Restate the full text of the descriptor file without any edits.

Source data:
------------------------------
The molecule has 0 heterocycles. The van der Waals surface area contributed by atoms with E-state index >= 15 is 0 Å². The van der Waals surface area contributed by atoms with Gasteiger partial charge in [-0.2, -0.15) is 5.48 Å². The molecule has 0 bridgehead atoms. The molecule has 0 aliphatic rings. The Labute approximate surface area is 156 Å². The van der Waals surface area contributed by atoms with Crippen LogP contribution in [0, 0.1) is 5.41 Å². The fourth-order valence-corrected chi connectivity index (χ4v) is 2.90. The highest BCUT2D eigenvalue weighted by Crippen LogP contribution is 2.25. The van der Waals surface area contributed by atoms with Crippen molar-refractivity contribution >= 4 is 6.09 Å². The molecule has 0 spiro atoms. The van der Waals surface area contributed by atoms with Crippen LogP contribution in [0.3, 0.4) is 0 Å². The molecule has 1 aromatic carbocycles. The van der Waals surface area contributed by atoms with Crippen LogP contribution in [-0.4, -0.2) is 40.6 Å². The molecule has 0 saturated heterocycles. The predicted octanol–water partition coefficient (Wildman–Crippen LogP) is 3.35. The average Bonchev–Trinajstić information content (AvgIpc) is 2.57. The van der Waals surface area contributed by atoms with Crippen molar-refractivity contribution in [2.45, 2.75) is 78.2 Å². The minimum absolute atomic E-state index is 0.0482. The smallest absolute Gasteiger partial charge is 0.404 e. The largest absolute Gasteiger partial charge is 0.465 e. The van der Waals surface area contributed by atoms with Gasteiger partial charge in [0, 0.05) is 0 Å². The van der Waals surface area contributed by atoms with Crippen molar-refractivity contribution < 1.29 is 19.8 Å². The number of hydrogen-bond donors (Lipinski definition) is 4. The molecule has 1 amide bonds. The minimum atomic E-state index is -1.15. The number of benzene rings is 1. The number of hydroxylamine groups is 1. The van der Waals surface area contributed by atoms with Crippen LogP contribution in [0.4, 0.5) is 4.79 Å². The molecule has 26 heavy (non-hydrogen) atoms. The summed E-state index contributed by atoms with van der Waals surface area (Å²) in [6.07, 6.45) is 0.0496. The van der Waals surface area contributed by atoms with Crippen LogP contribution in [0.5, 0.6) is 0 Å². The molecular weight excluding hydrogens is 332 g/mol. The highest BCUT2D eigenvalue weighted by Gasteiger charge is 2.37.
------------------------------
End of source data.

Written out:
The molecule has 0 heterocycles. The van der Waals surface area contributed by atoms with E-state index >= 15 is 0 Å². The van der Waals surface area contributed by atoms with Gasteiger partial charge in [-0.2, -0.15) is 5.48 Å². The molecule has 0 bridgehead atoms. The molecule has 0 aliphatic rings. The Labute approximate surface area is 156 Å². The van der Waals surface area contributed by atoms with Crippen LogP contribution in [0, 0.1) is 5.41 Å². The fourth-order valence-corrected chi connectivity index (χ4v) is 2.90. The highest BCUT2D eigenvalue weighted by Crippen LogP contribution is 2.25. The van der Waals surface area contributed by atoms with Crippen molar-refractivity contribution >= 4 is 6.09 Å². The molecule has 0 spiro atoms. The van der Waals surface area contributed by atoms with Crippen LogP contribution in [0.3, 0.4) is 0 Å². The molecule has 1 aromatic carbocycles. The van der Waals surface area contributed by atoms with Crippen LogP contribution in [-0.4, -0.2) is 40.6 Å². The molecule has 0 saturated heterocycles. The predicted octanol–water partition coefficient (Wildman–Crippen LogP) is 3.35. The average Bonchev–Trinajstić information content (AvgIpc) is 2.57. The van der Waals surface area contributed by atoms with Crippen molar-refractivity contribution in [2.45, 2.75) is 78.2 Å². The minimum absolute atomic E-state index is 0.0482. The smallest absolute Gasteiger partial charge is 0.404 e. The largest absolute Gasteiger partial charge is 0.465 e. The van der Waals surface area contributed by atoms with Gasteiger partial charge in [0, 0.05) is 0 Å². The van der Waals surface area contributed by atoms with Crippen molar-refractivity contribution < 1.29 is 19.8 Å². The number of hydrogen-bond donors (Lipinski definition) is 4. The molecule has 1 amide bonds. The minimum atomic E-state index is -1.15. The number of benzene rings is 1. The number of hydroxylamine groups is 1. The van der Waals surface area contributed by atoms with Crippen LogP contribution in [0.4, 0.5) is 4.79 Å². The molecule has 26 heavy (non-hydrogen) atoms. The summed E-state index contributed by atoms with van der Waals surface area (Å²) in [6.07, 6.45) is 0.0496. The van der Waals surface area contributed by atoms with Crippen LogP contribution in [0.5, 0.6) is 0 Å². The molecular weight excluding hydrogens is 332 g/mol. The highest BCUT2D eigenvalue weighted by Gasteiger charge is 2.37.